Oona Chaplin, Wife of Comic Hero, Dead at 66
CORSIER-SUR-VEVEY, Switzerland (AP) _ Lady Oona Chaplin, widow of international comic hero Charlie Chaplin and daughter of American playwright Eugene O’Neill, has died. She was 66.
Lady Oona died at her home Friday and no cause of death was given. A recluse since her husband’s death in 1977, she reportedly had been in poor health for some time.
She is to be buried Tuesday in the same village cemetery as her husband, police said today.
Lady Oona, who was 18 when she married the 54-year-old film star and director in 1943, renounced her U.S. citizenship after American authorities refused Chaplin re-entry into the United States in 1952 over charges he associated with Communists.
She adopted his British nationality after the brouhaha, which came at the height of the phobia of Communist infiltration led by the late Sen. Joseph McCarthy.
Twenty years later, her film star husband was allowed to return to the United States to accept an honorary Academy Award in Hollywood. Chaplin’s beloved comic films include ″City Lights,″ ″The Great Dictator,″ ″The Kid″ and ″The Gold Rush.″
Lady Oona acquired her title when Chaplin was knighted by Queen Elizabeth II in 1975.
She is survived by her eight children from her 34-year-long marriage with Chaplin. Among their five daughters is the actress Geraldine Chaplin.
Corsier police spokesman Michel Riedo said the funeral, limited to family members, would be held Tuesday afternoon in this hillside village overlooking Lake Geneva.
He said the ceremony would feature two prayers and last 10 minutes. Lady Oona would be buried near her beloved ″Charlot,″ he said.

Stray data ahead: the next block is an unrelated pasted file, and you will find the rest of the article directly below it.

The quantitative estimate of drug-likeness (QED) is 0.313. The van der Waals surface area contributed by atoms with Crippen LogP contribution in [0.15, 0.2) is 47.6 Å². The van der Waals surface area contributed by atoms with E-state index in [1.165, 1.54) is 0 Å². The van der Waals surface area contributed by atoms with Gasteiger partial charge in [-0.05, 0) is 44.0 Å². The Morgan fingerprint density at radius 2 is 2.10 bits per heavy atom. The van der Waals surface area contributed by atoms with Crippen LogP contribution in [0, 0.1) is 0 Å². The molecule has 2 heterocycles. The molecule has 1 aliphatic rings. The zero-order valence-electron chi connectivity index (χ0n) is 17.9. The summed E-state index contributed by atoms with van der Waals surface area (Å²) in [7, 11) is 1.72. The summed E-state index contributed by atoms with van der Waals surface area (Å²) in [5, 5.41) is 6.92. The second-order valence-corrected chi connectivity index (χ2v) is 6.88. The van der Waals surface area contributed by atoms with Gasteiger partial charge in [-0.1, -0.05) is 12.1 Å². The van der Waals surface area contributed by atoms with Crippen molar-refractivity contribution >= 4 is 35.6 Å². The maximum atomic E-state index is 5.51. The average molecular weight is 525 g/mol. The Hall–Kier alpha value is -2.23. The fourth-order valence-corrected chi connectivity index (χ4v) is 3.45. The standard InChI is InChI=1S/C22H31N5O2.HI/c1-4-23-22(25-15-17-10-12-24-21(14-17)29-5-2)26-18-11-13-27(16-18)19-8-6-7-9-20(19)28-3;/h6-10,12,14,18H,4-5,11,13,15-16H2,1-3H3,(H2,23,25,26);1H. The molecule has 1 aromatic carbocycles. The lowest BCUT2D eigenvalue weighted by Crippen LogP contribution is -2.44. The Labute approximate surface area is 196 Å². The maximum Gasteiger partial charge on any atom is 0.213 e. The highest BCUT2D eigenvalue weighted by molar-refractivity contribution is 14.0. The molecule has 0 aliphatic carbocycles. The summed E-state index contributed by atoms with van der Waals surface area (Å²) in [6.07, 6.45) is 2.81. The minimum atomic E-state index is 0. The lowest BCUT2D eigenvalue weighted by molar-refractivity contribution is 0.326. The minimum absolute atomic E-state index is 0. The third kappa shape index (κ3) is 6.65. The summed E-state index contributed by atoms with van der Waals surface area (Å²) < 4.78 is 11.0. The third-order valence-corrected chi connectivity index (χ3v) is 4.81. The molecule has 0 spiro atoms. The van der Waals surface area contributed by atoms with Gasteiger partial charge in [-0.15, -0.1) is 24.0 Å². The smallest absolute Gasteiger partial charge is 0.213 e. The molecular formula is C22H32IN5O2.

Chaplin frequently described his fourth marriage as perfect and increasingly shunned publicity in favor of solitude with his wife and family.
Lady Oona took up her title after Chaplin was knighted by Queen Elizabeth II in 1975. She became a recluse after his death and did not attend the festivities marking the centenary of Chaplin’s birth in 1989.
Director Sir Richard Attenborough said in Los Angeles he was working on a movie about Chaplin.
″Three years ago, Oona gave me the right to film the story of Charlie’s life,″ Attenborough said. She imposed no conditions whatsoever which, of course, in the light of today’s sad news makes my sense of responsibility all the greater. Our movie will start with the dedication that is inscribed in Charlie’s autobiography on which it is based. That dedication is simply - ’To Oona.‴
In a rare interview in 1960, she explained her attraction to Chaplin: ″Laughter is one of Charlie’s greatest gifts to me. I hadn’t known if before. My childhood was not very happy. We met when I was 16 and I have been in love with him ever since. He has made me more mature and I keep him young.″